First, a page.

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Abstract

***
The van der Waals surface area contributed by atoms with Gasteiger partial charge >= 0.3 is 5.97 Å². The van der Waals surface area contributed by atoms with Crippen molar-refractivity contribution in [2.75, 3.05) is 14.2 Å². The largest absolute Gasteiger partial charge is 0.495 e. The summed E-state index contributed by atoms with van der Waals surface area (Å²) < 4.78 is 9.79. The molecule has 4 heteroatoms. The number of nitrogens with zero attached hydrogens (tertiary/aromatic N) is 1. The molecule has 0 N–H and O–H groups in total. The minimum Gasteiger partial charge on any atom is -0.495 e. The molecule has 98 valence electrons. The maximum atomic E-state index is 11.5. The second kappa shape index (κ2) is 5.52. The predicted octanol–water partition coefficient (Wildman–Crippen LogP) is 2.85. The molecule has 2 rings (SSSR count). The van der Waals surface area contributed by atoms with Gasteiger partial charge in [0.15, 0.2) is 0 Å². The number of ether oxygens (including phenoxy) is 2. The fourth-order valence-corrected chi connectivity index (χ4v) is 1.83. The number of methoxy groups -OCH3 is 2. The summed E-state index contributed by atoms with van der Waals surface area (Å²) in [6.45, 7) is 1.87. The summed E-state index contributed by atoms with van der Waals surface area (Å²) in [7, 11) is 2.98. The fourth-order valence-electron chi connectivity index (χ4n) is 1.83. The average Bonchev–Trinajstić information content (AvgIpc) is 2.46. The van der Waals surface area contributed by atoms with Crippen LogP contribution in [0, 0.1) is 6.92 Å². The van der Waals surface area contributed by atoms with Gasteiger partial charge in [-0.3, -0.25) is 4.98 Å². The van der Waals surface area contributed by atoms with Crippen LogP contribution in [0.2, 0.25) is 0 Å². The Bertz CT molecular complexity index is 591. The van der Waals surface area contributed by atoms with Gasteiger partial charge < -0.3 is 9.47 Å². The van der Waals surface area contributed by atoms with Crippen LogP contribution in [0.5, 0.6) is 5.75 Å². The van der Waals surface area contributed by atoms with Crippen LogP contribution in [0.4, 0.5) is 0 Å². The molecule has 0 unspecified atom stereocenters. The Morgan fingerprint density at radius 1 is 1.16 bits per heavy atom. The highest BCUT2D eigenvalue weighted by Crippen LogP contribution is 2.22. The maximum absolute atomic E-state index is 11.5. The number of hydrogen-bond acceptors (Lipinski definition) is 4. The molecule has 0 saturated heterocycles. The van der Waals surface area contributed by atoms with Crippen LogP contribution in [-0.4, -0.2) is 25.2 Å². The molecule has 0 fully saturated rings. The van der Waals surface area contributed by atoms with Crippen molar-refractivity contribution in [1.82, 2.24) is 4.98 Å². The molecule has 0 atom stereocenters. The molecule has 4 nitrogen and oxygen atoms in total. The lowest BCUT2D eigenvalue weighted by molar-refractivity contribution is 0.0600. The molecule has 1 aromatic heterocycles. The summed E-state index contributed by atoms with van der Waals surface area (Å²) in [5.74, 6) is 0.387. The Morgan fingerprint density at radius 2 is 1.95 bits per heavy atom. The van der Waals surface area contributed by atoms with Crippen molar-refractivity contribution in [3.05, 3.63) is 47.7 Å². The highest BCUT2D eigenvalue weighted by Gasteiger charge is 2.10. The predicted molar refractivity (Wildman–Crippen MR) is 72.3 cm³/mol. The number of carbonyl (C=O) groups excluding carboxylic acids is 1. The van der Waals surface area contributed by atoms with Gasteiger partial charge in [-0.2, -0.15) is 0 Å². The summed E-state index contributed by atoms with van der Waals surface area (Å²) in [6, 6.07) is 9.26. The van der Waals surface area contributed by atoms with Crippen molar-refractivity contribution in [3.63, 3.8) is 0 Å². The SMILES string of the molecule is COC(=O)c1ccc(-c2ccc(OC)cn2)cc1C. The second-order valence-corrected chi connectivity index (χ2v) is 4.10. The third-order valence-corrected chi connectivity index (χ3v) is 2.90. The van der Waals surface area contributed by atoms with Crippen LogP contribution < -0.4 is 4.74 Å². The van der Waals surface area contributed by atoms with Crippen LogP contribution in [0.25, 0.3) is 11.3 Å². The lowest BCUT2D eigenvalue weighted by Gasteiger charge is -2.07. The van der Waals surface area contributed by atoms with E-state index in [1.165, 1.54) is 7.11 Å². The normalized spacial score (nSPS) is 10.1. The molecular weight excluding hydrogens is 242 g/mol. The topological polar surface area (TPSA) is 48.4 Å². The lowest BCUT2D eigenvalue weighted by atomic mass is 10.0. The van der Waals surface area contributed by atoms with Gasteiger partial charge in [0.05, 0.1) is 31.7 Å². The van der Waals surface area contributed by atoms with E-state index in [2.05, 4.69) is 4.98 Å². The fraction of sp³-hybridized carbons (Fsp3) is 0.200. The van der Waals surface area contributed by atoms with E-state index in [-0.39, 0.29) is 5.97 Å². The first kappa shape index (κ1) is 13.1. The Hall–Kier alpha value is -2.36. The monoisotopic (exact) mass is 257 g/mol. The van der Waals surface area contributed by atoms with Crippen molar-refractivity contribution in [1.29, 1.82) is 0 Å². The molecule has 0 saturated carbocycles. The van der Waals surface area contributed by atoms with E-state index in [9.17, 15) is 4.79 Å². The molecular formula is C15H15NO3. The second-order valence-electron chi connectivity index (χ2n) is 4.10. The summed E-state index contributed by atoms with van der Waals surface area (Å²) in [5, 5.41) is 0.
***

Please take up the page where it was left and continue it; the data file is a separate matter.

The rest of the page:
This paper examines the effects of trade and domestic agricultural policy reforms on the distribution of incomes in six developing countries: Brazil, China, India, Malawi, Mexico and South Africa. The aggregate results from a global trade model are fed into separate national models. The insights available from alternative model types are evaluated. The distributional impacts of reform are found to be complex and to vary between countries. Given that it is typically impossible to reform (or equally not reform) without hurting some households with lower incomes, the conclusion is that it makes sense to help these households with targeted policies.

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